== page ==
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Adobe Photoshop Family

6 Messages


270 Points

Fri, Feb 15, 2019 4:53 AM

Lightroom CC for mobile: Allow minimum shutter speed

when I shoot outdoors, auto seems to work fine most of the time. When I shoot indoors however I find that the shutter speed drops to around the 20th of a second meaning that most of my photos are going to be blurry on close inspection. It would be great to be able to set the minimum set or speed so that I know that I would never be shooting slower than 1/60 of a second, unless I overrode it



134 Messages


2.1K Points

a year ago

Yes that would be very useful, I just don't get how no smartphone manufacturer gets, that this is a must have shooting mode: Auto ISO with a desired minimal shutter speed to keep, to freeze motion.

Its the standard setting on my DSLR combined with manual aperture (which is irrelevant for  most phones), this way its always ready to point and shoot and sport shootings in changing lighting conditions.

Problem is most apps offer AutoISO but only with Auto shutter-speed or fixed shutter-speed:

But fixed shutter only works for dark environments, as soon as it gets to bright the phone cant reduce ISO anymore and sticks to the shutter-speed (for examlpe 1/250) which results in overexposed images in the sun.

If I leave both settings on auto it gets to slow to freeze moving subjects in dark areas, that could easily be captured with a raising ISO value.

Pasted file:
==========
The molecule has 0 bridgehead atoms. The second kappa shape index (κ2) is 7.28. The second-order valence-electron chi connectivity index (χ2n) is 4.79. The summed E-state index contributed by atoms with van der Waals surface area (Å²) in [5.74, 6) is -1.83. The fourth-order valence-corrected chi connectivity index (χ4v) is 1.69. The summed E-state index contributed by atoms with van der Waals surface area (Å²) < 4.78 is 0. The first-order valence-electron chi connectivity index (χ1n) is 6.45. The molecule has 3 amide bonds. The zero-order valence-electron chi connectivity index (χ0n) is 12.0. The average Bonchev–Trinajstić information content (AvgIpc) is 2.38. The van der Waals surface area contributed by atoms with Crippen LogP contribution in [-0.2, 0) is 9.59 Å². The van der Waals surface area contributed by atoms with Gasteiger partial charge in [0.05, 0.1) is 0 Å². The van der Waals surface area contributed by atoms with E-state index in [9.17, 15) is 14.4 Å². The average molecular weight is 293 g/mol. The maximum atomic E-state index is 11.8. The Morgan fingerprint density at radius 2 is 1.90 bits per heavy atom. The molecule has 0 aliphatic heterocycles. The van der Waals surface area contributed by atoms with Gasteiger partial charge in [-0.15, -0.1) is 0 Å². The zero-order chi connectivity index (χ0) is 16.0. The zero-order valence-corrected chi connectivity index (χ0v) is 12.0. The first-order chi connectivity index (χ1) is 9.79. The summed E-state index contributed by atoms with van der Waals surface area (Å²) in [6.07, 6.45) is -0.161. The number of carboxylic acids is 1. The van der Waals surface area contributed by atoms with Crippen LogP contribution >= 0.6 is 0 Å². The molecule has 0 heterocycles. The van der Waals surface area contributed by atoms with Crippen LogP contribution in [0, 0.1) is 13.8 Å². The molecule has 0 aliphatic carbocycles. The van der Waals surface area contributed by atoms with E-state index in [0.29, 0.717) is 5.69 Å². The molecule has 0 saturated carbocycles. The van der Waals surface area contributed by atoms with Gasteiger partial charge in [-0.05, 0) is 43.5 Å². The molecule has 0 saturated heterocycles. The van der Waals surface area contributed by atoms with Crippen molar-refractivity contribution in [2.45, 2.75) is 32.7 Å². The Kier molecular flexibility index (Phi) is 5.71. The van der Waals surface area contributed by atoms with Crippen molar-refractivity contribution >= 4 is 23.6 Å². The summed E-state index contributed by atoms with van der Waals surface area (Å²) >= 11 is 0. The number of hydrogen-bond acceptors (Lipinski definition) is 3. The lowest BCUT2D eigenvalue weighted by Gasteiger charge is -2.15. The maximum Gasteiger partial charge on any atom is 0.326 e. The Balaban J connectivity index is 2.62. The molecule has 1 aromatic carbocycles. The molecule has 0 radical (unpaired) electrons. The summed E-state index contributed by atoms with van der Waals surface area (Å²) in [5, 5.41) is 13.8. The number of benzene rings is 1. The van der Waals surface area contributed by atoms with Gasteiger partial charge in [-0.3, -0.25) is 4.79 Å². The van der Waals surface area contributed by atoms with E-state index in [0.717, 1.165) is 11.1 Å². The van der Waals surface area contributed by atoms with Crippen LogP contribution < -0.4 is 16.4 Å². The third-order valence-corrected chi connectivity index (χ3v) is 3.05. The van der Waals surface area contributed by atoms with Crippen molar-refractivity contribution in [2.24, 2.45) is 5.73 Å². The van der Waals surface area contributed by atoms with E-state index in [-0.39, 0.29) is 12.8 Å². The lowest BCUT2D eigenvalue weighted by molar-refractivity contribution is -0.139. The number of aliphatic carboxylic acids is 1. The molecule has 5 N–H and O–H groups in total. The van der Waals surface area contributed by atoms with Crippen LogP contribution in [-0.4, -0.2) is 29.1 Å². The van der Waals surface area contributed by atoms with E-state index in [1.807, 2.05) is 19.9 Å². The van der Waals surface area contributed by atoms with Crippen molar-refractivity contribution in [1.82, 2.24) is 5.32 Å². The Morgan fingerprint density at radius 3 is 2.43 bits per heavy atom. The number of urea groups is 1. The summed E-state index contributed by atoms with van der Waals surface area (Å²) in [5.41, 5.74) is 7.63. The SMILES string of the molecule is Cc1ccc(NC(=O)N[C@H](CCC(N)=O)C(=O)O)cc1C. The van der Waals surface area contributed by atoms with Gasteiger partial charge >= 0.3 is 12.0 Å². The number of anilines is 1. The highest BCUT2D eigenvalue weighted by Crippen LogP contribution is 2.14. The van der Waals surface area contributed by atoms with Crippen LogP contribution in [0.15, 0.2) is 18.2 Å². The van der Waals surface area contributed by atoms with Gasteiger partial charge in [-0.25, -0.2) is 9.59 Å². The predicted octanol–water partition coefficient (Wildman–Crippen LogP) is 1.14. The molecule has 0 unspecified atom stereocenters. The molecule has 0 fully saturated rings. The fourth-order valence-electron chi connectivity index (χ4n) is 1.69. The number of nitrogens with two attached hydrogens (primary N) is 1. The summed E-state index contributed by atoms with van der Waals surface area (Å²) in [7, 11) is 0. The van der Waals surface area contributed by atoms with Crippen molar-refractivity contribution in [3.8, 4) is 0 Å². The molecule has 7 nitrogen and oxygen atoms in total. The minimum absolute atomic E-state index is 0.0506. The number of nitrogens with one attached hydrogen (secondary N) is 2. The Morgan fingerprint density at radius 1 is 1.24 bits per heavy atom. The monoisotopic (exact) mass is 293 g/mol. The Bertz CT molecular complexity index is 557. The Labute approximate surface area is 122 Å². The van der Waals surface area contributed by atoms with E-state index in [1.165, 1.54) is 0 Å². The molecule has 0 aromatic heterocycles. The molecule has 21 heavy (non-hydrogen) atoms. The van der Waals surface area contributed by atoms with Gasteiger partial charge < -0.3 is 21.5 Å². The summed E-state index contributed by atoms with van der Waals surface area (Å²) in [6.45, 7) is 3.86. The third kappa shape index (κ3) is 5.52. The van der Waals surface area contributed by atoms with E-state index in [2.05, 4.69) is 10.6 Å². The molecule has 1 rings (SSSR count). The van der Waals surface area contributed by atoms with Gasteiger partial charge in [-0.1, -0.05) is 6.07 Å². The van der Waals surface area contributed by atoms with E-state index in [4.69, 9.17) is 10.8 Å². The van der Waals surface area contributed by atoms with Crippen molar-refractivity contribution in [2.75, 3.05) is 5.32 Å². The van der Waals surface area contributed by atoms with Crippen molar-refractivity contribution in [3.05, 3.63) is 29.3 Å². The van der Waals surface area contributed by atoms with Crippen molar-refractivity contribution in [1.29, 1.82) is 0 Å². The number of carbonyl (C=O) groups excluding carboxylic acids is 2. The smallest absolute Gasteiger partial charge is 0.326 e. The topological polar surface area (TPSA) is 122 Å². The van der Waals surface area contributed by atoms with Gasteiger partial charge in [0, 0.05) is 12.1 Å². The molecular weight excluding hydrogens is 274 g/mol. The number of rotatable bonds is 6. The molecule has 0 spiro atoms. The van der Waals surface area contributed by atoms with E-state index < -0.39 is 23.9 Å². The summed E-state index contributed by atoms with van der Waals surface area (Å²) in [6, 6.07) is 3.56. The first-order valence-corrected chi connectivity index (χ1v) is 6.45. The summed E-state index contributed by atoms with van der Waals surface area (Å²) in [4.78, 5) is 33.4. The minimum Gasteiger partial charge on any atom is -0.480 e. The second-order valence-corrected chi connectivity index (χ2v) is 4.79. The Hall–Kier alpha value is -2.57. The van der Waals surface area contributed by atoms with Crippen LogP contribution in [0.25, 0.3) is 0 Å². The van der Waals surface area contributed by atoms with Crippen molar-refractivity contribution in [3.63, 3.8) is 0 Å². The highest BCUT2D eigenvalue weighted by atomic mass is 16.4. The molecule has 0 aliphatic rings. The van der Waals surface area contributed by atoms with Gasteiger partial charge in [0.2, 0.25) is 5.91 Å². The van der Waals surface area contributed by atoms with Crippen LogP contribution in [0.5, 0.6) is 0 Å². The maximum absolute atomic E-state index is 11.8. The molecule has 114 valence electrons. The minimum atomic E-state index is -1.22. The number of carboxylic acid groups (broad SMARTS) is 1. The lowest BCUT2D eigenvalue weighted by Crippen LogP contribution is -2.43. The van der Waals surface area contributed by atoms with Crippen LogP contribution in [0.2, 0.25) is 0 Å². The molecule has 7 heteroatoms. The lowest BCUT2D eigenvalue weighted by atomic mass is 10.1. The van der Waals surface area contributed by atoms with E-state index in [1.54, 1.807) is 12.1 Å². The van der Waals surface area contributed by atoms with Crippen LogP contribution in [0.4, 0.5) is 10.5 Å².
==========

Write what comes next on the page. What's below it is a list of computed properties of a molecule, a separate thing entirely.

So I always have to check the condition and adjust the settings in my camera app, its never a point and shoot cam, but a always-with-you-smartphone should be exactly that.

I know lightroom is not really meant to be a camera app, but you would be the first (as far es I know) to incorporate a real working Auto ISO mode with:

1) user chosen minimal shutter speed
2) raising ISO to match the desired shutter speed if its dark, only lower it If the preset highest ISO value is reached (maybe as a last resort even go for -1EV before slowing down the shutter)
3) raising the shutter speed to be faster if it gets to bright and ISO is at its lowest setting
4) resulting in always correctly exposed images (exposure compensation could be used too) with sharp moving subjects

And yes, of course that would be a RAW shooting mode. ;)  Come Adobe, show the world how a real camera should operate, I just don't get how no one is programming this for their camera app, so much computing power in a phone and most camera apps are so dumb.